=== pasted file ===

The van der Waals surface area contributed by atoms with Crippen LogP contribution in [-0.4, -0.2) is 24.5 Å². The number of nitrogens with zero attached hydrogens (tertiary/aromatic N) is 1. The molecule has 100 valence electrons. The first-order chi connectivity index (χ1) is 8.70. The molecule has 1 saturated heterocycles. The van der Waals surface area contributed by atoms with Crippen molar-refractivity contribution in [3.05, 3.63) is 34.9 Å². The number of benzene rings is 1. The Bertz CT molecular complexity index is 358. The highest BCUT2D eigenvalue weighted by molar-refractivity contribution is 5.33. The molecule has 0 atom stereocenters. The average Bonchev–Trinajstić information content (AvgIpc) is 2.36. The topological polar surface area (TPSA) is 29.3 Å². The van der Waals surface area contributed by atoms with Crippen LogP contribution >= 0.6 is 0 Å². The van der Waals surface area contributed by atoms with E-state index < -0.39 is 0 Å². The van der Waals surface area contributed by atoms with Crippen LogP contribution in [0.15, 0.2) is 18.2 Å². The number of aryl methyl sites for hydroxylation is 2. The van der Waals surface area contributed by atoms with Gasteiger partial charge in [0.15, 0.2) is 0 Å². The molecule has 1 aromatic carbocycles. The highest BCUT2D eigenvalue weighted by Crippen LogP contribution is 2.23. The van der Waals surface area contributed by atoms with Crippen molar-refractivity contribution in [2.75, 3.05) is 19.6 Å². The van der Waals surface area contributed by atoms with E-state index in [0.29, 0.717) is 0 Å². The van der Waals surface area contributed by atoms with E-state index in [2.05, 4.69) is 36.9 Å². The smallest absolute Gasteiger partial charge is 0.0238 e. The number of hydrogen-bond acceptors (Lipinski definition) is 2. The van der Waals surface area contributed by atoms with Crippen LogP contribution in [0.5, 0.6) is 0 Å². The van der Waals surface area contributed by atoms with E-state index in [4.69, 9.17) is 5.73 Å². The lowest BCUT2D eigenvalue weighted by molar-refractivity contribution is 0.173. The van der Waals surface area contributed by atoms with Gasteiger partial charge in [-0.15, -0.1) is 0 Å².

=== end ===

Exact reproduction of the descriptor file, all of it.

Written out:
The van der Waals surface area contributed by atoms with Crippen LogP contribution in [-0.4, -0.2) is 24.5 Å². The number of nitrogens with zero attached hydrogens (tertiary/aromatic N) is 1. The molecule has 100 valence electrons. The first-order chi connectivity index (χ1) is 8.70. The molecule has 1 saturated heterocycles. The van der Waals surface area contributed by atoms with Crippen molar-refractivity contribution in [3.05, 3.63) is 34.9 Å². The number of benzene rings is 1. The Bertz CT molecular complexity index is 358. The highest BCUT2D eigenvalue weighted by molar-refractivity contribution is 5.33. The molecule has 0 atom stereocenters. The average Bonchev–Trinajstić information content (AvgIpc) is 2.36. The topological polar surface area (TPSA) is 29.3 Å². The van der Waals surface area contributed by atoms with Crippen LogP contribution >= 0.6 is 0 Å². The van der Waals surface area contributed by atoms with E-state index < -0.39 is 0 Å². The van der Waals surface area contributed by atoms with Crippen LogP contribution in [0.15, 0.2) is 18.2 Å². The number of aryl methyl sites for hydroxylation is 2. The van der Waals surface area contributed by atoms with Gasteiger partial charge in [0.15, 0.2) is 0 Å². The molecule has 1 aromatic carbocycles. The highest BCUT2D eigenvalue weighted by Crippen LogP contribution is 2.23. The van der Waals surface area contributed by atoms with Crippen molar-refractivity contribution in [2.75, 3.05) is 19.6 Å². The van der Waals surface area contributed by atoms with E-state index in [0.29, 0.717) is 0 Å². The van der Waals surface area contributed by atoms with E-state index in [2.05, 4.69) is 36.9 Å². The smallest absolute Gasteiger partial charge is 0.0238 e. The number of hydrogen-bond acceptors (Lipinski definition) is 2. The van der Waals surface area contributed by atoms with Crippen LogP contribution in [0.5, 0.6) is 0 Å². The van der Waals surface area contributed by atoms with E-state index in [4.69, 9.17) is 5.73 Å². The lowest BCUT2D eigenvalue weighted by molar-refractivity contribution is 0.173. The van der Waals surface area contributed by atoms with Gasteiger partial charge in [-0.15, -0.1) is 0 Å².